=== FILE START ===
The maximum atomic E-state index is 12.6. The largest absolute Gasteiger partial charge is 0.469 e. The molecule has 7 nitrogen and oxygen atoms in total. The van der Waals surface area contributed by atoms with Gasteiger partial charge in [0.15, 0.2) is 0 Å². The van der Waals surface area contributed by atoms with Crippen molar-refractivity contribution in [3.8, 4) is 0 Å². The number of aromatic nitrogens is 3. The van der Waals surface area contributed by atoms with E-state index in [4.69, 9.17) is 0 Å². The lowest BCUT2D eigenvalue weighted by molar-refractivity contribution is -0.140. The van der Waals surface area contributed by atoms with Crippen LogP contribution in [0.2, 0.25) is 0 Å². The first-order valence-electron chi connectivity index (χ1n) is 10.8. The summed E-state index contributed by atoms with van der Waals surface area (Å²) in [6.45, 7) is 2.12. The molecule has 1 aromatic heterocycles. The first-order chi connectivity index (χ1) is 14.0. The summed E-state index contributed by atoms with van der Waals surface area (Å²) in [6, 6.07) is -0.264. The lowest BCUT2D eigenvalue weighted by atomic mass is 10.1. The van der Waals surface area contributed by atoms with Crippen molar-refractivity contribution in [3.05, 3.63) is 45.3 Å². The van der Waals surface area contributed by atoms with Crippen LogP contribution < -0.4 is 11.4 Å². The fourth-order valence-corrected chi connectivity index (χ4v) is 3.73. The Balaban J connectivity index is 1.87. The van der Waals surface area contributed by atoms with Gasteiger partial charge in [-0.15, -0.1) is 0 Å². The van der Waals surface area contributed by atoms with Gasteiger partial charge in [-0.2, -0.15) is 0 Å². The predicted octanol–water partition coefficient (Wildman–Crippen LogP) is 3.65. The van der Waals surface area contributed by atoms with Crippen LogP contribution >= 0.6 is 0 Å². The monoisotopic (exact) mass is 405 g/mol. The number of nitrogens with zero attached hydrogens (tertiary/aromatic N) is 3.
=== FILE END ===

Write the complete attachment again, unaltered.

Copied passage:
The maximum atomic E-state index is 12.6. The largest absolute Gasteiger partial charge is 0.469 e. The molecule has 7 nitrogen and oxygen atoms in total. The van der Waals surface area contributed by atoms with Gasteiger partial charge in [0.15, 0.2) is 0 Å². The van der Waals surface area contributed by atoms with Crippen molar-refractivity contribution in [3.8, 4) is 0 Å². The number of aromatic nitrogens is 3. The van der Waals surface area contributed by atoms with E-state index in [4.69, 9.17) is 0 Å². The lowest BCUT2D eigenvalue weighted by molar-refractivity contribution is -0.140. The van der Waals surface area contributed by atoms with Crippen LogP contribution in [0.2, 0.25) is 0 Å². The first-order valence-electron chi connectivity index (χ1n) is 10.8. The summed E-state index contributed by atoms with van der Waals surface area (Å²) in [6.45, 7) is 2.12. The molecule has 1 aromatic heterocycles. The first-order chi connectivity index (χ1) is 14.0. The summed E-state index contributed by atoms with van der Waals surface area (Å²) in [6, 6.07) is -0.264. The lowest BCUT2D eigenvalue weighted by atomic mass is 10.1. The van der Waals surface area contributed by atoms with Crippen molar-refractivity contribution in [3.05, 3.63) is 45.3 Å². The van der Waals surface area contributed by atoms with Crippen LogP contribution < -0.4 is 11.4 Å². The fourth-order valence-corrected chi connectivity index (χ4v) is 3.73. The Balaban J connectivity index is 1.87. The van der Waals surface area contributed by atoms with Gasteiger partial charge in [-0.15, -0.1) is 0 Å². The van der Waals surface area contributed by atoms with Gasteiger partial charge in [-0.2, -0.15) is 0 Å². The predicted octanol–water partition coefficient (Wildman–Crippen LogP) is 3.65. The van der Waals surface area contributed by atoms with Crippen LogP contribution >= 0.6 is 0 Å². The monoisotopic (exact) mass is 405 g/mol. The number of nitrogens with zero attached hydrogens (tertiary/aromatic N) is 3.